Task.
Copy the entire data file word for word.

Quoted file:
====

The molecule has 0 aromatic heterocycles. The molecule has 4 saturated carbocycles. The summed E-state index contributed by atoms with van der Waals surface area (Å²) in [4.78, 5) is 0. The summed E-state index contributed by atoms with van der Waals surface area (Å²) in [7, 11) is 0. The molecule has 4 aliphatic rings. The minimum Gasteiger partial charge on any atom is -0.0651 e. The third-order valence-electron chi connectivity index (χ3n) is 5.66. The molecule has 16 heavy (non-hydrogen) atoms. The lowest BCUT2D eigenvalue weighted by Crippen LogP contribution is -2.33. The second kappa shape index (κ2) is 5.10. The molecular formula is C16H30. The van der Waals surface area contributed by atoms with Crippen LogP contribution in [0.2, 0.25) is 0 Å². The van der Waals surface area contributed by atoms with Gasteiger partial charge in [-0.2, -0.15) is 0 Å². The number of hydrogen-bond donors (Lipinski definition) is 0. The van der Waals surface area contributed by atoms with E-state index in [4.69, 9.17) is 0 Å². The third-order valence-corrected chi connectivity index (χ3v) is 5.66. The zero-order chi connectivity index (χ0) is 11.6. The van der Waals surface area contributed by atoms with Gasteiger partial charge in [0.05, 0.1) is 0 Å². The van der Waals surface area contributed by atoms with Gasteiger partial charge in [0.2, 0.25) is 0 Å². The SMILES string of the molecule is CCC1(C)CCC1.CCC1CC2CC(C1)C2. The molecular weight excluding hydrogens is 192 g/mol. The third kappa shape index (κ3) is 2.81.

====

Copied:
The molecule has 0 aromatic heterocycles. The molecule has 4 saturated carbocycles. The summed E-state index contributed by atoms with van der Waals surface area (Å²) in [4.78, 5) is 0. The summed E-state index contributed by atoms with van der Waals surface area (Å²) in [7, 11) is 0. The molecule has 4 aliphatic rings. The minimum Gasteiger partial charge on any atom is -0.0651 e. The third-order valence-electron chi connectivity index (χ3n) is 5.66. The molecule has 16 heavy (non-hydrogen) atoms. The lowest BCUT2D eigenvalue weighted by Crippen LogP contribution is -2.33. The second kappa shape index (κ2) is 5.10. The molecular formula is C16H30. The van der Waals surface area contributed by atoms with Crippen LogP contribution in [0.2, 0.25) is 0 Å². The van der Waals surface area contributed by atoms with Gasteiger partial charge in [-0.2, -0.15) is 0 Å². The number of hydrogen-bond donors (Lipinski definition) is 0. The van der Waals surface area contributed by atoms with E-state index in [4.69, 9.17) is 0 Å². The third-order valence-corrected chi connectivity index (χ3v) is 5.66. The zero-order chi connectivity index (χ0) is 11.6. The van der Waals surface area contributed by atoms with Gasteiger partial charge in [0.05, 0.1) is 0 Å². The van der Waals surface area contributed by atoms with Gasteiger partial charge in [0.2, 0.25) is 0 Å². The SMILES string of the molecule is CCC1(C)CCC1.CCC1CC2CC(C1)C2. The molecular weight excluding hydrogens is 192 g/mol. The third kappa shape index (κ3) is 2.81.